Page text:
Thousands turn out for annual Jobbie Nooner at Gull Island

Thousands expected to turn out again at annual event dubbed 'Midwest Mardi Gras'

Headline Goes Here

Jobbie Nooner 2012 at Gull Island on Lake St. Clair

DETROIT - The annual Jobbie Nooner has once again drawn thousands to Lake St. Clair's Gull Island.

The event which began in the 1980s returned Friday morning.

UNCUT VIDEO: Jobbie Nooner 2012

In recent years, Jobbie Nooner has become known for its Mardis Gras atmosphere, earning it the Mardis Gras of the Midwest nickname.

Party-goers are urged to think safety first while enjoying the day on Lake St. Clair.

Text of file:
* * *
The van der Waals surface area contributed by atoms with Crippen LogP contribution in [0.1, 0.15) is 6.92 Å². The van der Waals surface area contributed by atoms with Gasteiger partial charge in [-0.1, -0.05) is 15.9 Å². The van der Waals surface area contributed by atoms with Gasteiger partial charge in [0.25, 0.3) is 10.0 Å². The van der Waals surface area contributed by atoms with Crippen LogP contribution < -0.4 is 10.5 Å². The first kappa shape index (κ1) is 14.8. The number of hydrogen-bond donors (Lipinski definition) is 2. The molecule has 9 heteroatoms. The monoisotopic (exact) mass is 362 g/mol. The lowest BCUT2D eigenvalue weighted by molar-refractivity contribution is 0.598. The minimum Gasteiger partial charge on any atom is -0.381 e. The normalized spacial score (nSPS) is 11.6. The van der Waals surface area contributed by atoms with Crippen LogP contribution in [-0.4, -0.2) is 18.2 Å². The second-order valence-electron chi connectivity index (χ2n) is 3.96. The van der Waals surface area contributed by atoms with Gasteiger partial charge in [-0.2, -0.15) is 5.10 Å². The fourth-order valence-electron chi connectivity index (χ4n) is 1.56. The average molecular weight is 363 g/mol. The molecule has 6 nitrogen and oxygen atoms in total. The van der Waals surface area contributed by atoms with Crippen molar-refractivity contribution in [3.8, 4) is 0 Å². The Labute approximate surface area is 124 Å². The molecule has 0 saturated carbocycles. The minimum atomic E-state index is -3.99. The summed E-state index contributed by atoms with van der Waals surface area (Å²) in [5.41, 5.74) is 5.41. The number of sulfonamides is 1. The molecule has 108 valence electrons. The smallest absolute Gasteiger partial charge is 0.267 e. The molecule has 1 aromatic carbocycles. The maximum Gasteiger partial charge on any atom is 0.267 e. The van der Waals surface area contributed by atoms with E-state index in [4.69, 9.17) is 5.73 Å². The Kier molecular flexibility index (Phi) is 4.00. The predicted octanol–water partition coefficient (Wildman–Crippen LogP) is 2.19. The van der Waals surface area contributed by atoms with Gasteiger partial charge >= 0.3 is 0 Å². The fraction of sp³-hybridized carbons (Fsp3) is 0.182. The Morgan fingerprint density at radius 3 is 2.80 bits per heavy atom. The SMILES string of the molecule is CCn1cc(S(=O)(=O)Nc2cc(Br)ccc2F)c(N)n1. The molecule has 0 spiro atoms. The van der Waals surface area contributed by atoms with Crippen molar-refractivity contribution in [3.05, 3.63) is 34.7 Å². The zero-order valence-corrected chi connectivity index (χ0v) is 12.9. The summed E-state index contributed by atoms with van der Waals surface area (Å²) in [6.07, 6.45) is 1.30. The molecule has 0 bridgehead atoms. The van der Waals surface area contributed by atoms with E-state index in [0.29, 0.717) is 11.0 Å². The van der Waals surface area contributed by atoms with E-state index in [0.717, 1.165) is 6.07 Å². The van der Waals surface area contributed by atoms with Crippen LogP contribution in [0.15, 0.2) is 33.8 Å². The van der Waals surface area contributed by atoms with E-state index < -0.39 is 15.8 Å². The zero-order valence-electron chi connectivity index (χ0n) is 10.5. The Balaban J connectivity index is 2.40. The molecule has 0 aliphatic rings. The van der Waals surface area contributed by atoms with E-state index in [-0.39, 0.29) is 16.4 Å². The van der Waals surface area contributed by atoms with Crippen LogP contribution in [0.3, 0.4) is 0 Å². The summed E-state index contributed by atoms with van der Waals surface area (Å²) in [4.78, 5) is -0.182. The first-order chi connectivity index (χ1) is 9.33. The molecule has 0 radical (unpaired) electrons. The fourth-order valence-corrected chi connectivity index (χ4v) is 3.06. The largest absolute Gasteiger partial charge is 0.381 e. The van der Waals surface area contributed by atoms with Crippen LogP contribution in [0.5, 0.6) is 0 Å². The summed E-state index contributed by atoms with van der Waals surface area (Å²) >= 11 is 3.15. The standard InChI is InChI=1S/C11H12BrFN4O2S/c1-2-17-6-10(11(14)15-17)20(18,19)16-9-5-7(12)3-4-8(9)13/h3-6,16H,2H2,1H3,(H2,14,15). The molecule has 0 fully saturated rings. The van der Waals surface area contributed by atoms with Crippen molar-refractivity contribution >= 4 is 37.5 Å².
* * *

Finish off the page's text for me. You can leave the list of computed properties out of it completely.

SLIDESHOW: Jobbie Nooner 2012

History of the Jobbie Nooner

The event was started in the 80?s by some of Detroit's auto industry employees looking for a summer getaway. The workers would typically go out on the Friday following the summer solstice. Gull Island on Lake St. Clair served as a perfect venue. It's grown in popularity ever since and according to the Detroit Free Press, the 2010 event attracted approximately 10,000 people.

You won't find Gull Island on Google maps. It was created by the U.S. Army Corps of Engineers while drudging the canals for ship traffic. They dumped all the sand in one spot at the end of Harsens Island and it eventually became an island. The Army Corps currently manages the island.

Copyright 2012 by All rights reserved. This material may not be published, broadcast, rewritten or redistributed.